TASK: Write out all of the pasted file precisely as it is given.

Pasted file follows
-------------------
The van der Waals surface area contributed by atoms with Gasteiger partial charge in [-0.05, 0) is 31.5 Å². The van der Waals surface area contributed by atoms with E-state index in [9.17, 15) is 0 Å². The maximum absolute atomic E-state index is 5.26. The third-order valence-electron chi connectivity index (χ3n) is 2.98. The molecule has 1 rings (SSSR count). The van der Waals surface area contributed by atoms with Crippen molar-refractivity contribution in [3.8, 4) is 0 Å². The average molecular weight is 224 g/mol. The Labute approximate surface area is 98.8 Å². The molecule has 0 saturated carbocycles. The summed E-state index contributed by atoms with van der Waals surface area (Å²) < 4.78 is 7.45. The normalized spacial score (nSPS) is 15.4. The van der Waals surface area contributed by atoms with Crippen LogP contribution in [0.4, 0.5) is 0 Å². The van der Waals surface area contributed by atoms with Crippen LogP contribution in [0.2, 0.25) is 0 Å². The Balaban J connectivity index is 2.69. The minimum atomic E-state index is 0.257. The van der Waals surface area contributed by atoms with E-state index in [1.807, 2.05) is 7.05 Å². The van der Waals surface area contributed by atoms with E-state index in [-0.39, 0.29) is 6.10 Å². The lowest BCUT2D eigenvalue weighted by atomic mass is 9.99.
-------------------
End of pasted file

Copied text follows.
The van der Waals surface area contributed by atoms with Gasteiger partial charge in [-0.05, 0) is 31.5 Å². The van der Waals surface area contributed by atoms with E-state index in [9.17, 15) is 0 Å². The maximum absolute atomic E-state index is 5.26. The third-order valence-electron chi connectivity index (χ3n) is 2.98. The molecule has 1 rings (SSSR count). The van der Waals surface area contributed by atoms with Crippen molar-refractivity contribution in [3.8, 4) is 0 Å². The average molecular weight is 224 g/mol. The Labute approximate surface area is 98.8 Å². The molecule has 0 saturated carbocycles. The summed E-state index contributed by atoms with van der Waals surface area (Å²) < 4.78 is 7.45. The normalized spacial score (nSPS) is 15.4. The van der Waals surface area contributed by atoms with Crippen LogP contribution in [0.4, 0.5) is 0 Å². The van der Waals surface area contributed by atoms with Crippen LogP contribution in [0.2, 0.25) is 0 Å². The Balaban J connectivity index is 2.69. The minimum atomic E-state index is 0.257. The van der Waals surface area contributed by atoms with E-state index in [1.807, 2.05) is 7.05 Å². The van der Waals surface area contributed by atoms with E-state index in [-0.39, 0.29) is 6.10 Å². The lowest BCUT2D eigenvalue weighted by atomic mass is 9.99.